If you would like to find frog eggs, listen for the frogs in the evenings. Look for wet vernal pools and ponds where you have heard the frogs calling. Soon you will find masses of frog eggs in clumps of jelly-like substance. Return often to observe the frog eggs and you will begin to see the black dots in the middle begin to take the shape of tadpoles. If you are lucky you might even begin to see the tadpoles hatch. One day these frog eggs will grow into adult frogs.

Which is your favorite kind of frog?

See results

Frog Eggs - Ping Pong Ball Frog Egg Game

Ping Pong Balls
Ping Pong Balls | Source

Decorate Ping Pong Ball Frog Eggs

Decorate Ping Pong Balls to look like frog eggs.

  • Place a bucket full of frog eggs at one end of a relay race.
  • Hand the first child in line a spoon.
  • The children race to see if they can save all the frog eggs.
  • The ones that are dropped are the frog eggs that were eaten by predators.
  • The ones that make it to the other side are the ones that live to be frogs.


Egg, Tadpole, Frog (Metamorphoses)
Egg, Tadpole, Frog (Metamorphoses)

Metamorphoses from Egg to Frog

Egg, Tadpole, Frog is one of my favorite books for reading with children about the metamorphoses of frogs from egg to adult.

Though they like the illustrations and learning about the life cycle of frogs if you have taken the time to actually go to a vernal pool to see frog eggs, returned daily to watch them grow and continue until they grow legs and lungs, the children will truly love these books.

From Egg to Frog

How would you like to learn about the Life Cycle of the Frog?

See results

Frog Laying Eggs

Garden Frog
Garden Frog | Source

Do you live near a frog pond?

See results

Tadpoles in the Sensory Table - Watching the frog eggs hatch.

Life Cycle of the Frog
Life Cycle of the Frog

Watching Frog Eggs Hatch

One year we collected some frog eggs from a vernal pool and placed them in the see through sensory table. We collected water from the pool let it reach room temperature before exchanging about a fourth of the water once a week.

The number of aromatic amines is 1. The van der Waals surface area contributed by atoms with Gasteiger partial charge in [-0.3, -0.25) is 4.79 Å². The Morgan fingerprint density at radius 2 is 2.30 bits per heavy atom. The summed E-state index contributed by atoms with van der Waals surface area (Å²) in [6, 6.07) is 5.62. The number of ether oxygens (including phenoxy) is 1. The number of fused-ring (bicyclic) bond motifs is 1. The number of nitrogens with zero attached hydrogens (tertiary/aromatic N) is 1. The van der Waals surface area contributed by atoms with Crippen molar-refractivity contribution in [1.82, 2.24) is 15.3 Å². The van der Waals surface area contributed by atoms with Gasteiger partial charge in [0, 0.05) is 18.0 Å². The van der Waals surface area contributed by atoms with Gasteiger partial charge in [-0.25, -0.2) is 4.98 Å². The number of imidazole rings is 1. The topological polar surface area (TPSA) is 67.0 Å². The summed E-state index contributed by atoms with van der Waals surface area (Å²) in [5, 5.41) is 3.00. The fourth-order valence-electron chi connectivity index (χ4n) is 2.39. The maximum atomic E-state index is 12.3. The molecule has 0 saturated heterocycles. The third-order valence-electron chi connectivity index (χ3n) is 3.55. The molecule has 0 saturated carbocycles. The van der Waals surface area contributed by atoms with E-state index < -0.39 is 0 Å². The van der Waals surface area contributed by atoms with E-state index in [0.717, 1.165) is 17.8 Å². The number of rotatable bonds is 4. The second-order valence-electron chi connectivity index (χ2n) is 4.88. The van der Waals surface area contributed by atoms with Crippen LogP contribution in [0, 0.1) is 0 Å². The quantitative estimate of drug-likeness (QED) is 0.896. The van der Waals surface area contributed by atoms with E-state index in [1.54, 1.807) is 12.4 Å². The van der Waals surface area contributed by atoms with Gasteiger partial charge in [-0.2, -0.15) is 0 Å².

The see through sensory table allows the children to watch what is happening not only from above but also from the sides and most intriguing from the bottom. I place a cushion from an old couch under the sensory table and that becomes another center for the Frog Unit Study.

I set up another sensory table with water, mud and replica frogs for children to actually touch.

Jonti-Craft 2871JC See-Thru Sensory Table
Jonti-Craft 2871JC See-Thru Sensory Table
See through sensory tables allow children to see what's happening from the sides and below as well as above.

Would you consider putting frog eggs in the sensory table for young children to observe?

See results

Observing Tadpoles

Counting Tadpoles
Counting Tadpoles | Source

Have you taught math using a frog theme?

See results

Carton of Frog Eggs

A Carton of Frog Eggs
A Carton of Frog Eggs | Source

Ping Pong Ball Frog Eggs! - Counting Frog Eggs

To practice counting, start with a bucket of ping pong balls.

  • Us a permanent marker and add black dots.
  • These become frog eggs.
  • Then cut two of the sections off egg cartons leaving ten sections in each.
  • Your child then fills the egg carton sections and counts by 10's to see how many frog eggs.

Metamorphosis - Surinam - tadpole to frog

Surinam - tadpole to frog
Surinam - tadpole to frog | Source

Egg to Tadpole to Frog Craft - How to make your own Egg to Frog Learning Centers!

1. Start with white plastic Easter Eggs. Use a permanent marker to draw frog embryos on the outside of the eggs.

2. Next make a tadpole sock from the brown felt. Make sure that the body is large enough for the frog to fit inside and yet small enough that it will fit inside the egg.

3. Place a frog inside the tadpole then place the tadpole inside the egg.

Make a set of cards with words or sentences such as:

Frogs lay eggs.

Frog embryos grow inside frog eggs.

Tadpoles hatch from frog eggs.

Tadpoles grow into frogs.

The children open the egg to discover the tadpole and then reach into the tadpole to discover the frog.

Have the children talk with each other about the life cycle of frogs.

Finally put the sentences in order.

Children then copy the sentences onto a piece of paper using their best handwriting.

Do this project together as a group. Talk about the life cycle of frogs as you work together. Read the sentences together. Once most of the children understand the activity well, put this Frog Life Cycle Activity out for the children to use independently during Center Time.


Do you create a habitat for frogs in your yard?

Do you leave leaf litter as a shelter for frogs in the winter?
Do you leave leaf litter as a shelter for frogs in the winter? | Source

Frogs in the Leaves

Fallen leaves provide shelter for a multitude of animals including earthworms, pillbugs, and millipedes. These animals provide food for frogs, toads, and other small animals. As winter draws near, the leaf litter becomes a warm blanket which helps these small animals to survive the cold.